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Little Fakmouth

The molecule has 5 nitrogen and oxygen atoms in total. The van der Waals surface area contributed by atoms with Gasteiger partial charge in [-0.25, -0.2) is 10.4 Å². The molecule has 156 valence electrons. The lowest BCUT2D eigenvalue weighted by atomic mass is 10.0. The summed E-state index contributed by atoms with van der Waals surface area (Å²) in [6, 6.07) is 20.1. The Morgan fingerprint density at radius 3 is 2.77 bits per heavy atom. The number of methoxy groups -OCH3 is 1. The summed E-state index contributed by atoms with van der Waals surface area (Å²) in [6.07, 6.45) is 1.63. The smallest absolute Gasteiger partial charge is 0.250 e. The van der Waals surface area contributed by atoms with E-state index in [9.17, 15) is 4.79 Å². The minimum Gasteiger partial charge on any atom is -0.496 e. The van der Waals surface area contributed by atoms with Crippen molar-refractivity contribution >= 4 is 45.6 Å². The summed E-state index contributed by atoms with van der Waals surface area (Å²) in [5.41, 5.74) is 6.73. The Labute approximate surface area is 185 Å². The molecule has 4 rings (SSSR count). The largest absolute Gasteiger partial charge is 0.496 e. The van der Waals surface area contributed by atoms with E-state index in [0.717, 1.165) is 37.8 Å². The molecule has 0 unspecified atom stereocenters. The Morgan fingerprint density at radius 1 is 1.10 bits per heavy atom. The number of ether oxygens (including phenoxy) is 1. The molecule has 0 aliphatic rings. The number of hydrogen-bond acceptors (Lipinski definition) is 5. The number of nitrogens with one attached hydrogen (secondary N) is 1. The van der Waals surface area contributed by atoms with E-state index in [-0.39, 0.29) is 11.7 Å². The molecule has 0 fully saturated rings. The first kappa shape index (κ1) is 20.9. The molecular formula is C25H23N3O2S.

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Flushing and Little Falmouth From Elizabethan times a pilchard palace (fish cellar), operated by the early 1600s by the Lobb family, was in existence at Little Falmouth, just northwest of Flushing. The first official record of the village itself was in 1653. Before the 17th century the site consisted of a small valley with a stream running down into an inlet, at the head of which was the Medieval hamlet of Nankersey. Its transformation was the work of local landowners John, Francis and Samuel Trefusis, with the help of Dutch engineers, reputedly from Vlessingen (the name of the new village being a corruption of this). The first stage of the development involved the draining of the marshy inlet and the construction of a small harbour at a place now known as Fish Cross (owing to the fact that fish was landed and cured here). Seawalls were built on either side of the harbour mouth and an inn and a few houses behind.

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